Your Child's Checkup: 14 Years

Your Child's Checkup: 14 Years

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What to Expect During This Visit

Your doctor and/or nurse will probably:

Get teens involved in their medical care

1. Check your teen's weight and height, calculate body mass index (BMI), and plot the measurements on growth charts.

2. Check your teen's blood pressure using standard testing equipment. Examine spine for curvature. Examine your teen to determine sexual maturity and screen for sexually transmitted diseases (STDs) if warranted.

3. Ask questions, address concerns, and offer advice about your teen's:

Eating. At this age, teens should begin making healthy food choices on their own. Explain that eating five servings of fruits and vegetables per day and avoiding sweet, salty, and fatty foods not only is better nutritionally, but also will support a healthy weight. Calcium and iron are important for supporting the growth spurts of adolescence. Aim for three daily servings of low-fat dairy products to provide 1,300 milligrams of calcium. One cup of low-fat milk has 300 milligrams of calcium. Include enough lean meats, poultry, and seafood in the diet to reach 8 milligrams of iron per day. One serving of beef has 2-3 milligrams of iron.

Sleeping. Teens generally need about 9 hours of sleep per night. Inadequate sleep is common during the teen years and can have negative effects on school and athletic performance. Changes to the circadian clock make teens want to stay up later, but early school start times can make it hard for them to get enough sleep. Establish a bedtime that allows for adequate sleep and encourage your teen to follow a relaxing bedtime routine.

Physical activity. Aim for 60 minutes of physical activity per day. Experts recommend limiting screen time, including TV, DVDs, video games, smartphones, tablets, and computers, to no more than 2 hours per day.

Growth and development. By age 14, it's common for teens to:

4. Update immunizations. Immunizations can protect kids from serious childhood illnesses, so it's important that your teen receive them on time. Immunization schedules can vary from office to office, so talk to your doctor about what to expect.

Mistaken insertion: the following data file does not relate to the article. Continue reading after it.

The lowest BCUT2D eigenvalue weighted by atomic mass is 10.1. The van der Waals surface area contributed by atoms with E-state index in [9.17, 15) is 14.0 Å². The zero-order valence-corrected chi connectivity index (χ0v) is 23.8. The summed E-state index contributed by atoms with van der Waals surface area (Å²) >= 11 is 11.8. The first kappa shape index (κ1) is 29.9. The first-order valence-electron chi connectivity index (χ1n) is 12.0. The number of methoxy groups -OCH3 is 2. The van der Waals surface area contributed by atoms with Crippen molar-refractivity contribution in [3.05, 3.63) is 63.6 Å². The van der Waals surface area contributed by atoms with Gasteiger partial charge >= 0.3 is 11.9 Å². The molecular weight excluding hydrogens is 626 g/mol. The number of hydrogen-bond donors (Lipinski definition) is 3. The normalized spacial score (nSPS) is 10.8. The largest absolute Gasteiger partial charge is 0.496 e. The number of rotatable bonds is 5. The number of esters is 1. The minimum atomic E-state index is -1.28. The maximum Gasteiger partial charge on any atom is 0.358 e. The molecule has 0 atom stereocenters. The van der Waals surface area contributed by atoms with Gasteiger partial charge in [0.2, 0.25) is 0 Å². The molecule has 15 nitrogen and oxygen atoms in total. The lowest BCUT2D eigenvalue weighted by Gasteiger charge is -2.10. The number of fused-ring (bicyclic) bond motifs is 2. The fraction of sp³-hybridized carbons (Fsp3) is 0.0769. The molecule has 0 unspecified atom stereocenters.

5. Order tests. The doctor may assess your teen's risk for anemia, high cholesterol, and tuberculosis and order tests, if needed.

Looking Ahead

Here are some things to keep in mind until your next routine visit at 15 years:

School

  1. Encourage your teen to participate in a variety of activities, music, arts, sports, after-school clubs, and other activities of interest.
  2. Praise accomplishments and provide support in areas where your teen is struggling.
  3. Provide a quiet place to do homework. Minimize distractions, such as TV and cell phones.
  4. As school becomes more challenging, poor school performance may be a sign of attention or learning problems, bullying, or depression. Get to the root of the problem.
  5. Peer pressure can lead to dangerous activities, such as drinking or smoking. Know who your kids are spending time with and make sure that an adult is monitoring them.

Self

  1. Talk openly about sex and encourage your teen to wait until older to engage in sexual activity with others. Explain the risk of STDs and unwanted pregnancy.
  2. Talk to your daughter about menstruation before menarche occurs and encourage her to come to you once it does.
  3. Assure your son that erections and "wet dreams" are normal.
  4. A growing need for independence means teens may test the boundaries of established rules. Decide which rules can be eased and which must remain in place.